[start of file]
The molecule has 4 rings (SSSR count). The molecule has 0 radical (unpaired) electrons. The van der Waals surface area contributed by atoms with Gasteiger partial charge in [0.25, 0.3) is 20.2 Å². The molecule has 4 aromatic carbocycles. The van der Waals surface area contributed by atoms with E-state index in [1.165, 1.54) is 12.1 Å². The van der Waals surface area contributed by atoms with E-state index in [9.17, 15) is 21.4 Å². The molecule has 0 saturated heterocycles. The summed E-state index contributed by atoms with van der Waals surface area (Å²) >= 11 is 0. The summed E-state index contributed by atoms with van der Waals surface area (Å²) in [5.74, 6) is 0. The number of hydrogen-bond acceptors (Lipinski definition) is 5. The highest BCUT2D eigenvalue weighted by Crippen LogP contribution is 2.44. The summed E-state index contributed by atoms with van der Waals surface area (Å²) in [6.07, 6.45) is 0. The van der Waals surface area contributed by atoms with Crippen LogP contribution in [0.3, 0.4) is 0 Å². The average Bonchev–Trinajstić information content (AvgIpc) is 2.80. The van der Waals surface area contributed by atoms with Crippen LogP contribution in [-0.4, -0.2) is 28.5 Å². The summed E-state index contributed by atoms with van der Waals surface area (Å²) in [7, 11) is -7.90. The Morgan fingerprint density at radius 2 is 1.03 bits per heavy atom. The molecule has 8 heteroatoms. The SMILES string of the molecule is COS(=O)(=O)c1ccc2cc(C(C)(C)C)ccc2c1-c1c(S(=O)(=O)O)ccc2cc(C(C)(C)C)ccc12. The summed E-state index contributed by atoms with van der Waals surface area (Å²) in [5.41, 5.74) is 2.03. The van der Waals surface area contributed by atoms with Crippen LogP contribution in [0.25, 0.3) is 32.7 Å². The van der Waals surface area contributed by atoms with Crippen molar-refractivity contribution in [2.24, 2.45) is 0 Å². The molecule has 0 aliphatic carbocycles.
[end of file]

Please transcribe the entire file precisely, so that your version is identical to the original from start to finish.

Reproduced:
The molecule has 4 rings (SSSR count). The molecule has 0 radical (unpaired) electrons. The van der Waals surface area contributed by atoms with Gasteiger partial charge in [0.25, 0.3) is 20.2 Å². The molecule has 4 aromatic carbocycles. The van der Waals surface area contributed by atoms with E-state index in [1.165, 1.54) is 12.1 Å². The van der Waals surface area contributed by atoms with E-state index in [9.17, 15) is 21.4 Å². The molecule has 0 saturated heterocycles. The summed E-state index contributed by atoms with van der Waals surface area (Å²) >= 11 is 0. The summed E-state index contributed by atoms with van der Waals surface area (Å²) in [5.74, 6) is 0. The number of hydrogen-bond acceptors (Lipinski definition) is 5. The highest BCUT2D eigenvalue weighted by Crippen LogP contribution is 2.44. The summed E-state index contributed by atoms with van der Waals surface area (Å²) in [6.07, 6.45) is 0. The van der Waals surface area contributed by atoms with Crippen LogP contribution in [0.3, 0.4) is 0 Å². The average Bonchev–Trinajstić information content (AvgIpc) is 2.80. The van der Waals surface area contributed by atoms with Crippen LogP contribution in [-0.4, -0.2) is 28.5 Å². The summed E-state index contributed by atoms with van der Waals surface area (Å²) in [7, 11) is -7.90. The Morgan fingerprint density at radius 2 is 1.03 bits per heavy atom. The molecule has 8 heteroatoms. The SMILES string of the molecule is COS(=O)(=O)c1ccc2cc(C(C)(C)C)ccc2c1-c1c(S(=O)(=O)O)ccc2cc(C(C)(C)C)ccc12. The summed E-state index contributed by atoms with van der Waals surface area (Å²) in [5.41, 5.74) is 2.03. The van der Waals surface area contributed by atoms with Crippen LogP contribution in [0.25, 0.3) is 32.7 Å². The van der Waals surface area contributed by atoms with Crippen molar-refractivity contribution in [2.24, 2.45) is 0 Å². The molecule has 0 aliphatic carbocycles.